Dr Whiteman and colleagues from Australia measured the relative risks of adenocarcinomas of the esophagus and gastro-esophageal junction.
The researchers recorded measures of obesity, and their interactions with age, sex, gastro-esophageal reflux symptoms and smoking.
The team compared 367 patients with adenocarcinomas of the esophagus, 426 with adenocarcinoma of the gastro-esophageal junction, and 1580 control participants sampled from a population register.
|Risks associated with obesity were higher among men than women|
The team calculated the relative risk of adenocarcinoma of the esophagus or gastro-esophageal junction.
The researchers found that risks of esophageal adenocarcinoma increased monotonically with body mass index. Highest risks were seen for body mass index 40 kg/m2, compared with a body mass index of 18.5 to 24.9 kg/m2.
The team of researchers found that adjustment for gastro-esophageal reflux and other factors modestly attenuated risks.
The team observed that risks associated with obesity were substantially higher among men than women, and among those aged less than 50 years than those aged 50 years.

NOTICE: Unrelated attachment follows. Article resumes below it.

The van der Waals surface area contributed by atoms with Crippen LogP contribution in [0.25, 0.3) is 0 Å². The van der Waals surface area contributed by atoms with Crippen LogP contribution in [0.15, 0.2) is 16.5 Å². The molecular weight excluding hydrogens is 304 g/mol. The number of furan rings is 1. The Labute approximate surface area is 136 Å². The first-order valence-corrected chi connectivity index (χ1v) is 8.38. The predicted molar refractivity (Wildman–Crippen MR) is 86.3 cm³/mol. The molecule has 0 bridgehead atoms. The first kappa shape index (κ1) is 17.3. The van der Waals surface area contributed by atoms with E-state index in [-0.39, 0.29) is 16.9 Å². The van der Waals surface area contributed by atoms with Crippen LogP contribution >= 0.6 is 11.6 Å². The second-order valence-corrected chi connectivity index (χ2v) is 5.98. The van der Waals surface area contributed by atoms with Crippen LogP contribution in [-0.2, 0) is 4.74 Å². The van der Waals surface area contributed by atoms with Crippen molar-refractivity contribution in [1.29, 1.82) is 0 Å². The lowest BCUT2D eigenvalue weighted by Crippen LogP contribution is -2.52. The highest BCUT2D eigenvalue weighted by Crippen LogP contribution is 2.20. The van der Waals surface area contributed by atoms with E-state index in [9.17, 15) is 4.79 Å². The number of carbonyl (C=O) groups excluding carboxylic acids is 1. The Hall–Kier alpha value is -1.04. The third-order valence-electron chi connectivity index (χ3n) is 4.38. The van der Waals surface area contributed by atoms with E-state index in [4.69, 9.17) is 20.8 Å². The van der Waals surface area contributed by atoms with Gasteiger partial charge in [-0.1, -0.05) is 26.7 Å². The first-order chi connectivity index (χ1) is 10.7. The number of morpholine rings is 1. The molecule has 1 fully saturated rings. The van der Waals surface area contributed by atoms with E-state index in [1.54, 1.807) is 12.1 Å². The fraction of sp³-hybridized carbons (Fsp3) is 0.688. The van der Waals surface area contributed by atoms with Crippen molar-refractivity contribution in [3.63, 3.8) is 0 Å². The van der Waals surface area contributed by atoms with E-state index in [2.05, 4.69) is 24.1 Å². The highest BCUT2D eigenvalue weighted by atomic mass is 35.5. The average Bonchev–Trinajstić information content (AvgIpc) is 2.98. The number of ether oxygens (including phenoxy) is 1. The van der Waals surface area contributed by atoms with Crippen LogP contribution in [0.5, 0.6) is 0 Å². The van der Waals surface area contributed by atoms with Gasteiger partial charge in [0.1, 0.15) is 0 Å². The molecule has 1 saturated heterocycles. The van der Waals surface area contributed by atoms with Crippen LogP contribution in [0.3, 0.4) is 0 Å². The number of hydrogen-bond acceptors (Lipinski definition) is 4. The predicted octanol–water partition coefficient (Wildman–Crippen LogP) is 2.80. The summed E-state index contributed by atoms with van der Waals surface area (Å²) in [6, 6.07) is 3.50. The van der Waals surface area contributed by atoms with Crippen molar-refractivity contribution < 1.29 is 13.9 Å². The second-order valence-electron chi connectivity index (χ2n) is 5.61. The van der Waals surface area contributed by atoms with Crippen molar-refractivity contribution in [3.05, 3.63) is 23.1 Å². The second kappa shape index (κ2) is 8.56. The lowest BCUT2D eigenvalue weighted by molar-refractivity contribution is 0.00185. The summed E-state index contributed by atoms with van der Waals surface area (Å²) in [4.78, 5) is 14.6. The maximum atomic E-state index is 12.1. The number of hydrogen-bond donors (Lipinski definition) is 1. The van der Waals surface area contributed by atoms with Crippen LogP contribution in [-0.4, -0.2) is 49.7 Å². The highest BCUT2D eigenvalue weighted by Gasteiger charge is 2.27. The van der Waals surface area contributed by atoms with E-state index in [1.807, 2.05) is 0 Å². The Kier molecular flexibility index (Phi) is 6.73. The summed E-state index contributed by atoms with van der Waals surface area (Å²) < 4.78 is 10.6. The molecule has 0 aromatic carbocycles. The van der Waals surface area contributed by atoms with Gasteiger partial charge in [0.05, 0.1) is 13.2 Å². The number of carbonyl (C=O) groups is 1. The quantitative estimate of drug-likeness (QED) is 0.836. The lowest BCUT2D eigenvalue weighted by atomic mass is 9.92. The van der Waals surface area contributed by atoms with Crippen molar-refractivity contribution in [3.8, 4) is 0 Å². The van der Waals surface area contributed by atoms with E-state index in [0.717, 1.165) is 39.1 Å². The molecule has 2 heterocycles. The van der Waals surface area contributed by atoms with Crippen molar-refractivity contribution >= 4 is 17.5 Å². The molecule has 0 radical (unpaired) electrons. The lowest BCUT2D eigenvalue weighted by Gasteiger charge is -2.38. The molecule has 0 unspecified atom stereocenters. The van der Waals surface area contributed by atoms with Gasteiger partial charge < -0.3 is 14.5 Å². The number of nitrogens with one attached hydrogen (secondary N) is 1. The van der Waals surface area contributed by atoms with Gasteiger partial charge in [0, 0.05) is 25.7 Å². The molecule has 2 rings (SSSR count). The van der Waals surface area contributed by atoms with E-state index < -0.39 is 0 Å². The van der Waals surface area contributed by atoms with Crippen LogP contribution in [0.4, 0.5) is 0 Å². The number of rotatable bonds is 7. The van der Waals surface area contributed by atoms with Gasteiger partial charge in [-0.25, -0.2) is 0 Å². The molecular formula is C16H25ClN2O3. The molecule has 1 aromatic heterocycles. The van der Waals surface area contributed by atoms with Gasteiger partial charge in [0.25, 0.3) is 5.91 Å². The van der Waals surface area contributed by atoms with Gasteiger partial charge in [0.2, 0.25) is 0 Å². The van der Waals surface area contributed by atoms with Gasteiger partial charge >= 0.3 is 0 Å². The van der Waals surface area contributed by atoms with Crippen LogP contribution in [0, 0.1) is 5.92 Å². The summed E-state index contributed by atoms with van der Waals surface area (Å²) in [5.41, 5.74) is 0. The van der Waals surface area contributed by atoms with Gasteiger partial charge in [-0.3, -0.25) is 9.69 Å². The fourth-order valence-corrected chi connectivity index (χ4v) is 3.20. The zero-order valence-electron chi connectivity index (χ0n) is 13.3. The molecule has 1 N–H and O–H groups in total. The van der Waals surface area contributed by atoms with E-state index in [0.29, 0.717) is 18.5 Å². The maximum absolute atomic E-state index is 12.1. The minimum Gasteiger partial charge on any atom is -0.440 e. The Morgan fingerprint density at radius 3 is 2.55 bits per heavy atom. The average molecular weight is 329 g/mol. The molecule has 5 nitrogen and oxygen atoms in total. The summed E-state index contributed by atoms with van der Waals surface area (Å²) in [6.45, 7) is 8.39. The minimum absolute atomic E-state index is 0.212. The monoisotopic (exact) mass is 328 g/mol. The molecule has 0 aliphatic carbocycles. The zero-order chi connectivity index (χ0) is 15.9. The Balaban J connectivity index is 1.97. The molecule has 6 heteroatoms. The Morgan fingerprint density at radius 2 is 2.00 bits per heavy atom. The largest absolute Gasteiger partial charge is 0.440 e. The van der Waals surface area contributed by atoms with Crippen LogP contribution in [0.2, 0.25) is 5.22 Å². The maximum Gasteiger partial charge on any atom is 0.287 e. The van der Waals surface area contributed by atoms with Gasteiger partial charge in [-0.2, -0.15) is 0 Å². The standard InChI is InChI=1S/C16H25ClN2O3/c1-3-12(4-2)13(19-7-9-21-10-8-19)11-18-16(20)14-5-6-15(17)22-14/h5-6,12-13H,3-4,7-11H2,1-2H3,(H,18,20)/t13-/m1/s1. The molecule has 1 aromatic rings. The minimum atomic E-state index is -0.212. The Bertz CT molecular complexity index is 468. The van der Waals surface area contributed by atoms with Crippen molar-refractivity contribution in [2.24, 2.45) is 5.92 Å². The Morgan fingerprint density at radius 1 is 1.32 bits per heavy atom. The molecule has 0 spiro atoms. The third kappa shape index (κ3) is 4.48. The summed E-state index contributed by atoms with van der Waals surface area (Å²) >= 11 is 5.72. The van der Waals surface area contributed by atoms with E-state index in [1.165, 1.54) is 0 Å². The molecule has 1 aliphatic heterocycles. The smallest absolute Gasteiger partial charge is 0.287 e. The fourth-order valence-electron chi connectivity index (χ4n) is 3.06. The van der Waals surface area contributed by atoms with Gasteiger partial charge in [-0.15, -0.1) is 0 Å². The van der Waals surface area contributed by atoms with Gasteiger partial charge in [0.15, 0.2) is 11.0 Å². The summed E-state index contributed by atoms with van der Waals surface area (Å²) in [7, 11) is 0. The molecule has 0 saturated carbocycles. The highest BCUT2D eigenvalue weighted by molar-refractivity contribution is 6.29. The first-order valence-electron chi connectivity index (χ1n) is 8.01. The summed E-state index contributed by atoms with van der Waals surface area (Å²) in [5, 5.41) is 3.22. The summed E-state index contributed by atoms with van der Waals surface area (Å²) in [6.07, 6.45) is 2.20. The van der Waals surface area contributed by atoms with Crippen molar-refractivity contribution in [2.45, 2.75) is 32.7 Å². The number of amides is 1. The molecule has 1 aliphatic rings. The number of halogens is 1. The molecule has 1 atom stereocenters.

The researchers found that obese people with frequent symptoms of gastro-esophageal reflux had significantly higher risks than people with obesity but no reflux.
In addition, obese people with frequent reflux symptoms had higher risks than people with reflux but no obesity, consistent with a synergistic interaction between these factors.
Similar associations, but of smaller magnitude, were seen for gastro-esophageal junction adenocarcinomas.
Dr Whitemans' team concluded, "Obesity increases the risk of oesophageal adenocarcinoma independently of other factors, particularly among men.
"From a clinical perspective, these data suggest that patients with obesity, and frequent symptoms of gastro-oesophageal reflux are at especially increased risk of adenocarcinoma."